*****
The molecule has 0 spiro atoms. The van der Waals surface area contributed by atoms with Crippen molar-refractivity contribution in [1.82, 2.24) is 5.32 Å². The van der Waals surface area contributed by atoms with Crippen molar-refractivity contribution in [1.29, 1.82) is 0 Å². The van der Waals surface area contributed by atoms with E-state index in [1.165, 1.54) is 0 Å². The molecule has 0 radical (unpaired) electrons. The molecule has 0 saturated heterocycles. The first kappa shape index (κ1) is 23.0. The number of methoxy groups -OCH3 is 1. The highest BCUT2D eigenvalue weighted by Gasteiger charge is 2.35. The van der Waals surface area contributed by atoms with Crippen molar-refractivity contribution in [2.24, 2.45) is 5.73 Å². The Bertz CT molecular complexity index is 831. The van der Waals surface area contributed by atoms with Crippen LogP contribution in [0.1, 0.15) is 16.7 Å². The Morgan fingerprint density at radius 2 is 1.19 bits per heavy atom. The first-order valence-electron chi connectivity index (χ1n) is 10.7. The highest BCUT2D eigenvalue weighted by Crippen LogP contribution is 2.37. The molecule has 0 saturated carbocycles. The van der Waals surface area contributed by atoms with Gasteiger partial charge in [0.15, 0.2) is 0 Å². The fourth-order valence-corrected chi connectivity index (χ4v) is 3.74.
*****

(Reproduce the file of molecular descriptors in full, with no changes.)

The molecule has 0 spiro atoms. The van der Waals surface area contributed by atoms with Crippen molar-refractivity contribution in [1.82, 2.24) is 5.32 Å². The van der Waals surface area contributed by atoms with Crippen molar-refractivity contribution in [1.29, 1.82) is 0 Å². The van der Waals surface area contributed by atoms with E-state index in [1.165, 1.54) is 0 Å². The molecule has 0 radical (unpaired) electrons. The molecule has 0 saturated heterocycles. The first kappa shape index (κ1) is 23.0. The number of methoxy groups -OCH3 is 1. The highest BCUT2D eigenvalue weighted by Gasteiger charge is 2.35. The van der Waals surface area contributed by atoms with Crippen molar-refractivity contribution in [2.24, 2.45) is 5.73 Å². The Bertz CT molecular complexity index is 831. The van der Waals surface area contributed by atoms with Crippen LogP contribution in [0.1, 0.15) is 16.7 Å². The Morgan fingerprint density at radius 2 is 1.19 bits per heavy atom. The first-order valence-electron chi connectivity index (χ1n) is 10.7. The highest BCUT2D eigenvalue weighted by Crippen LogP contribution is 2.37. The molecule has 0 saturated carbocycles. The van der Waals surface area contributed by atoms with Gasteiger partial charge in [0.15, 0.2) is 0 Å². The fourth-order valence-corrected chi connectivity index (χ4v) is 3.74.